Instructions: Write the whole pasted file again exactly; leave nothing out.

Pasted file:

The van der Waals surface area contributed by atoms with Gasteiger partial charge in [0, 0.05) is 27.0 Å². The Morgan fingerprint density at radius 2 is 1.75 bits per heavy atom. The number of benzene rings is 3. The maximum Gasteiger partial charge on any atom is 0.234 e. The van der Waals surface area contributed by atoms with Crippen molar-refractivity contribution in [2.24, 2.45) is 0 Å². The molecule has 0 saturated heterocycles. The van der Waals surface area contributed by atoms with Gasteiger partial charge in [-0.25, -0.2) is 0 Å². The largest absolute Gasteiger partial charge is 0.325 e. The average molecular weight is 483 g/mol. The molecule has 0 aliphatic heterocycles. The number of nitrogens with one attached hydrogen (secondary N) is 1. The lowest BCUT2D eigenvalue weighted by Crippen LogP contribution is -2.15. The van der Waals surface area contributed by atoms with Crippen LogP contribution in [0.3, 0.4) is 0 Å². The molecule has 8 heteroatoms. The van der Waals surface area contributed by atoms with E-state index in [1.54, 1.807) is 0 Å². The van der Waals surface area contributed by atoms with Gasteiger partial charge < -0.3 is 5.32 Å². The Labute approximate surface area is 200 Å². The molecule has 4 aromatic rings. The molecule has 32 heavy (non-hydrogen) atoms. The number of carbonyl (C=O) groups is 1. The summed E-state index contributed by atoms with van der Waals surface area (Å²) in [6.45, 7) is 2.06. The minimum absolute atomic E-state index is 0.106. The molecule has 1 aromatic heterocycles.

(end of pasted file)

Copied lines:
The van der Waals surface area contributed by atoms with Gasteiger partial charge in [0, 0.05) is 27.0 Å². The Morgan fingerprint density at radius 2 is 1.75 bits per heavy atom. The number of benzene rings is 3. The maximum Gasteiger partial charge on any atom is 0.234 e. The van der Waals surface area contributed by atoms with Crippen molar-refractivity contribution in [2.24, 2.45) is 0 Å². The molecule has 0 saturated heterocycles. The van der Waals surface area contributed by atoms with Gasteiger partial charge in [-0.25, -0.2) is 0 Å². The largest absolute Gasteiger partial charge is 0.325 e. The average molecular weight is 483 g/mol. The molecule has 0 aliphatic heterocycles. The number of nitrogens with one attached hydrogen (secondary N) is 1. The lowest BCUT2D eigenvalue weighted by Crippen LogP contribution is -2.15. The van der Waals surface area contributed by atoms with Crippen LogP contribution in [0.3, 0.4) is 0 Å². The molecule has 8 heteroatoms. The van der Waals surface area contributed by atoms with E-state index in [1.54, 1.807) is 0 Å². The van der Waals surface area contributed by atoms with Gasteiger partial charge < -0.3 is 5.32 Å². The Labute approximate surface area is 200 Å². The molecule has 4 aromatic rings. The molecule has 32 heavy (non-hydrogen) atoms. The number of carbonyl (C=O) groups is 1. The summed E-state index contributed by atoms with van der Waals surface area (Å²) in [6.45, 7) is 2.06. The minimum absolute atomic E-state index is 0.106. The molecule has 1 aromatic heterocycles.